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ethical question

Posted

Lets say you have a patient on the floor who had elective surgery, non life threatening. And lets say the pt had an attractive grandaughter that you struck up a conversation with, would it be unethical to ask said attractive grandaughter out for cocktails?

Of course! But cocktails? You're never alone with a beer!;)

No, this would not be unethical. When I was a young, new grad, the son of a patient offered me a ride home after work. We stopped at a coffee shop on the way and had a very nice conversation. Seems fine to me.

Originally posted by kewlnurse

Lets say you have a patient on the floor who had elective surgery, non life threatening. And lets say the pt had an attractive grandaughter that you struck up a conversation with, would it be unethical to ask said attractive grandaughter out for cocktails?

Before you engage in this activity you need to check out your nurse practice act in full. In my state, VA, this type of activity is not only considered unethical, but can lead to loss of licensure. Other states have similar restrictions. The consideration is fidelity to the nurse/patient relationship.

regards

chas

Hypothetically speaking of course kewlnurse, right ;)

You will probably not see this grandaughter in the hospital setting again.

So I say go for it and have fun, hypothetically speaking! :D

Too late, pt was discharged, well my "freind" tells me she was anyway, oh well. Thanks for the input everybody.

OK kewl,

The grandaughter of this pt. wouldn't be the reason for your other thread, "Is kissing a form of cheating?" now would it???

You are going to get such a smackdown!!! :(

Now we know what big blocks are for...CHEATERS...I was right

huh...

MollyJ

Has 36 years experience.

Feistynurse,

I enjoyed your article on boundaries. When I did CM on tech dependent kids, boundaries was one of the greatest problems we faced and like the article said, no one went into it with the intent to breach boundaries. We facilitated the placement of nurses from nursing agencies that provided in home attendant care to kids. There were TONS of opps for boundary violations (most of which were not sexual) but just as treacherous. We regularly lost nurses who, after having their boundaries breached were left with little else to do other than move on to other cases or other employment. Problems we had included: nurses doing farm chores for one family instead of caring for the child ("doing a favor" got way out of hand); parents directly scheduling with the nurse instead of going through the agency; loaning money and giving gifts to families; caregivers who became possessive of the child and resented not being the primary decision maker; caregivers who disclosed personal information about themselves to the family and then lived to regret it; families who wanted to know "personal information" about nurses--marital status, whether they smoked, religion--as a condition of having them take the case and on and on.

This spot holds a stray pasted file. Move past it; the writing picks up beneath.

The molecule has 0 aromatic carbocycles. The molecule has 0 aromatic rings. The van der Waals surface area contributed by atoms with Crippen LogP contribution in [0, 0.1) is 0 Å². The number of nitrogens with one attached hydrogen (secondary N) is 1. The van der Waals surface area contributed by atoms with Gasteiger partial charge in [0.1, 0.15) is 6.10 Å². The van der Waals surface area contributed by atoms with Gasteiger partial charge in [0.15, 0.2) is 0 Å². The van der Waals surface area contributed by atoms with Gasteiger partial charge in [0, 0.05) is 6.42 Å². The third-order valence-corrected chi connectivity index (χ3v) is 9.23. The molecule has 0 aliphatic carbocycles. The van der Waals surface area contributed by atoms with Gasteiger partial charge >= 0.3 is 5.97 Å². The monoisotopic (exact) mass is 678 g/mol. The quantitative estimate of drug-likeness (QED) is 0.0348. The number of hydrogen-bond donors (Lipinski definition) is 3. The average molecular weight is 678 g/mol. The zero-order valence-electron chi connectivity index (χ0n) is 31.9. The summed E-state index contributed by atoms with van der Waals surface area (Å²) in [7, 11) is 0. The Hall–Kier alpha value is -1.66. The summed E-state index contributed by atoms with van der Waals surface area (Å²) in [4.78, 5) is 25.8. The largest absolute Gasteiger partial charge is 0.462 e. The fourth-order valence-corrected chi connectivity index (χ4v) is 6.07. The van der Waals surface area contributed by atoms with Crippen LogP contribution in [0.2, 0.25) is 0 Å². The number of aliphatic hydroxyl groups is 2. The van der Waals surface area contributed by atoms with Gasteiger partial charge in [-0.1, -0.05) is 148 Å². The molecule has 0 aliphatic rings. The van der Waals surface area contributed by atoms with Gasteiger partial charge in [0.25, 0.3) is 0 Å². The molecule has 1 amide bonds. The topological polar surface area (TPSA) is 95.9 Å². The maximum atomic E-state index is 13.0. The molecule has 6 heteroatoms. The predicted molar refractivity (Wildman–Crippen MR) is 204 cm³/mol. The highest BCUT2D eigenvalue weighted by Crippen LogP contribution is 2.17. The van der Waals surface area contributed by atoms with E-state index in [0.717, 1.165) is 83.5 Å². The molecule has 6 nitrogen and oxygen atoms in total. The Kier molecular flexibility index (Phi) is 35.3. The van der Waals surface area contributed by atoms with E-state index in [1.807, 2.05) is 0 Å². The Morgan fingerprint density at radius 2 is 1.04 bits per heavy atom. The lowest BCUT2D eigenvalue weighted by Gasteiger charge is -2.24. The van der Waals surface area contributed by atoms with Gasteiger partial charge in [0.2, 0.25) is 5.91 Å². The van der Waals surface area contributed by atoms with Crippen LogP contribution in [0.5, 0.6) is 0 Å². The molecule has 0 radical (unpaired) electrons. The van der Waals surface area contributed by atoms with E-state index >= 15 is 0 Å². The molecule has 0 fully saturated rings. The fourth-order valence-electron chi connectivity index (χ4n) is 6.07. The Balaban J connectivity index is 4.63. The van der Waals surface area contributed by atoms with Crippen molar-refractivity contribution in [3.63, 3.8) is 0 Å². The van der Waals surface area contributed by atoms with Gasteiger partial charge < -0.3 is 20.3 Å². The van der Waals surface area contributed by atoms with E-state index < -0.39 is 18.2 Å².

We concluded that many of these nurses just didn't know enough about boundaries, but I appreciated your article saying that home health is especially a difficult area to defend your boundaries. This was obviously a co-factor.

Kewl, he who hesitates is lost...

HOLY S***, KEWL!!! YOU'RE MARRIED!! Nursing ethics aside, my dear, please keep your marital 'ethics' in mind....eeep!!

What's going on w/you and your wife?...................:confused:

Dear NotsoKewlnow: Forget about the nurse part, it is never, I repeat NEVER ethical if you are married. Put your L.T. back in your scrubs and take a good look at your marriage. Sheesh!

I am going to support Charles, position and say at least check with your state Board of Nursing and case law. How a regulation is interpreted depends not only on the actions against nurses by the Board of Nursing but also other forms of case law including criminal and tort.

I know of boundary cases that were never pursued by the BON after the DA got a conviction. One include stalking, another was action against the nurse's homeowners policy.

Yeah, it was a freind who was asking.

Hey, Kewl, at least a beer doesn't complain when you finish and pick up another one!:rolleyes:

Actually, the association occurred as a direct result of the nurse/patient relationship and could influence the care of the patient or lack of care of other patients. The ethics still apply regardless of the relationship to the patient. Such is the broad interpretation in VA, not CA.

chas

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